Let's quit voting for candidates who drain centrist energy from major parties.
First, a mea culpa. As a writer for this newspaper's editorial pages in the early 1990s, I am partly responsible for the plague of third-party spoilers that has crippled good government in Minnesota. I argued that the best candidate in the Sixth District U.S. House race in 1992 was Dean Barkley, of Ross Perot's Reform Party, not the proven but flawed DFL incumbent Gerry Sikorski, and certainly not his clueless IR challenger Rod Grams. My skeptical colleagues reluctantly agreed.
Aided by that major editorial endorsement, Barkley won 16 percent of the vote, enough to swing the election to ... Rod Grams (44 percent), the least-informed candidate I ever interviewed in my journalism career.
The rest is unfortunate Minnesota history. With the Reform, now Independence, Party persistently qualifying for public funds by achieving 5 percent of the vote, it has the incentive to continue putting up candidates, and the political chaos has been constant.
The tsunami came in 1998 as Independence Party candidate and feather boa wearer Jesse Ventura won election with 37 percent of the vote over Republican Norm Coleman and DFLer "Skip" Humphrey.
Ventura proved not a terrible governor, though hardly one who could earn national coverage for governmental accomplishments, not outrageous statements. But the lingering effects of that one-off third-party triumph for governor have been toxic.
Since Ventura retired, a parade of third-party candidates has siphoned support, and far more important, centrist energy from the two major parties. The result? Today the Republicans have become so shrill and ideologically rigid they have driven all moderates from their ranks. The DFL, far more centrist, still nominates party loyalists over more easily electable public executives such as Minneapolis Mayor R.T. Rybak.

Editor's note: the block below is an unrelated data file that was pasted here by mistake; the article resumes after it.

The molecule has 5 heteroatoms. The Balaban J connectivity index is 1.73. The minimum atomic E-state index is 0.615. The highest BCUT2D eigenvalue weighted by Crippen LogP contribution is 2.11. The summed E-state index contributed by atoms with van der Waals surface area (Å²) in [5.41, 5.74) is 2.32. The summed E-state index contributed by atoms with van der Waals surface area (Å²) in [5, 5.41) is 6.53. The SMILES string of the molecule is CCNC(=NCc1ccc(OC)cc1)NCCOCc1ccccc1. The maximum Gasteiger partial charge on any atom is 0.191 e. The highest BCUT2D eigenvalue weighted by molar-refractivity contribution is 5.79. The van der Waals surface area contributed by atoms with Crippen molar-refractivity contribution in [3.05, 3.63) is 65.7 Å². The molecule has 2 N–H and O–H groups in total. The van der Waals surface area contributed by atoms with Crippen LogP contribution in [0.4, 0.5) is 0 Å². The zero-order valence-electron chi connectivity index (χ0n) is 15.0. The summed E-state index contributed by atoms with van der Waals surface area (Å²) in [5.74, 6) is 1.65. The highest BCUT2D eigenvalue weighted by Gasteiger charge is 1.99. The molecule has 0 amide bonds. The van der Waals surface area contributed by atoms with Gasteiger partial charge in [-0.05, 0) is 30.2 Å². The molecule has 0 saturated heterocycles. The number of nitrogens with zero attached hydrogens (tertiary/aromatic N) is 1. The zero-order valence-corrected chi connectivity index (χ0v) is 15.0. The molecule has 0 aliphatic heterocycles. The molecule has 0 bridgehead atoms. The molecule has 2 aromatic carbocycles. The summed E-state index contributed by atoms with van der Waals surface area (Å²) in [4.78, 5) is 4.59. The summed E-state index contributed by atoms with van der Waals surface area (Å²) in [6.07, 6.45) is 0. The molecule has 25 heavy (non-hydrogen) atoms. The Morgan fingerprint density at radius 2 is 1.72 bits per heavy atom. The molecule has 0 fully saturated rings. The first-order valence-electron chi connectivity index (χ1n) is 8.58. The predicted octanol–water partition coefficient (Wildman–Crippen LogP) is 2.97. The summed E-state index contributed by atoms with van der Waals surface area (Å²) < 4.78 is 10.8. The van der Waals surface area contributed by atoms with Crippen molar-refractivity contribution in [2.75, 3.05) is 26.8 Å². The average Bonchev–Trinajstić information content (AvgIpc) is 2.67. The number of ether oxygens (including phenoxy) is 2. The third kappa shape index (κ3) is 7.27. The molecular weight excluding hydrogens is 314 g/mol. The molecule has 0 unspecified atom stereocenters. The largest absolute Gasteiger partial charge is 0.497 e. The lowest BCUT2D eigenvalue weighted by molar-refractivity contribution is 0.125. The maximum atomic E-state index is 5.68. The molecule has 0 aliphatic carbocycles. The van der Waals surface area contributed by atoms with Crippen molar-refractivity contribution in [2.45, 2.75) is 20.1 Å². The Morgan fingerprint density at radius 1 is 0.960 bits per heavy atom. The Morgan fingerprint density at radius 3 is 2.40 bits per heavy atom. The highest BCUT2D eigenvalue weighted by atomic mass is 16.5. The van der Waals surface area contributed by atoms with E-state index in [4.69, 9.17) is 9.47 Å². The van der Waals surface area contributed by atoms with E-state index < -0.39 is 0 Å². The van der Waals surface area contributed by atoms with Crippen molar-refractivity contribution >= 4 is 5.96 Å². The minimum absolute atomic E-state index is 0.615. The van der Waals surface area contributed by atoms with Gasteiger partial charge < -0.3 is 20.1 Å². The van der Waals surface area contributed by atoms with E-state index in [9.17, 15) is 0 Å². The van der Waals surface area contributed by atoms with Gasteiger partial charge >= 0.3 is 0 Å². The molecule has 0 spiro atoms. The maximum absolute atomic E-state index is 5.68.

There are two solutions to this seemingly intractable problem, one short-term, one long-term.
First, voters this election must not be seduced again by third-party candidates, of whom Independence Party candidate Tom Horner is only the latest example. There is so much more to an election than staking out positions at debates between the other two candidates. Parties muster an army of foot soldiers into the electoral process that the Independence Party has proven time and time again it cannot match. The fatal flaw of the Independence Party is its utter failure to build a party. Remember Tim Penny? Peter Hutchinson? They ran, had their reasonable says in the debates, garnered a sliver of the vote and vanished from the political scene. The result was Gov. Tim Pawlenty, never elected by a majority of Minnesota voters, who has presided over the state like an emperor, contemptuous of the majority-elected Legislature and of state law.
The long-term solution is ranked-choice voting. Though many were skeptical, the Minneapolis debut of this election process was relatively gaffe-free. It allows voters to rank their preferences so they don't potentially throw the election to their least-favorite candidate. Voters can nod toward the enticing feather boa, yet ultimately support a serious governor who understands politics and how to manage the state's business. Voters should support statewide implementation as soon as possible.
Meanwhile, the serious contest this November is between DFL nominee Mark Dayton, who as U.S. senator voted against President George W. Bush's Iraq fiasco and who speaks similar truth about Minnesota's budget woes, proposing an upper-bracket tax increase, and Republican nominee Tom Emmer, whose ads have an animated cast of children behind him, but whose fiscally empty, socially inflammatory policies will continue Minnesota's recent race toward mediocrity.
The endorsement of Tom Horner by former Republican Gov. Arne Carlson illustrates my point. Carlson, no longer at home in the extremist Republican party, must find it hard to support a Democrat such as Dayton publicly, and Horner is an apparent middle option. But voters should remember in November that the upper-bracket income tax increase Dayton proposes would take rates all the way up to where they were -- in the Carlson administration.
Minnesota's voters need to learn from mistakes. Pick one of the two major parties and get involved. And don't waste a vote on a third-party candidate. For the good of our state, the rule of unintended consequences must end.
James P. Lenfestey, of Minneapolis, is a former editorial writer for the Star Tribune.
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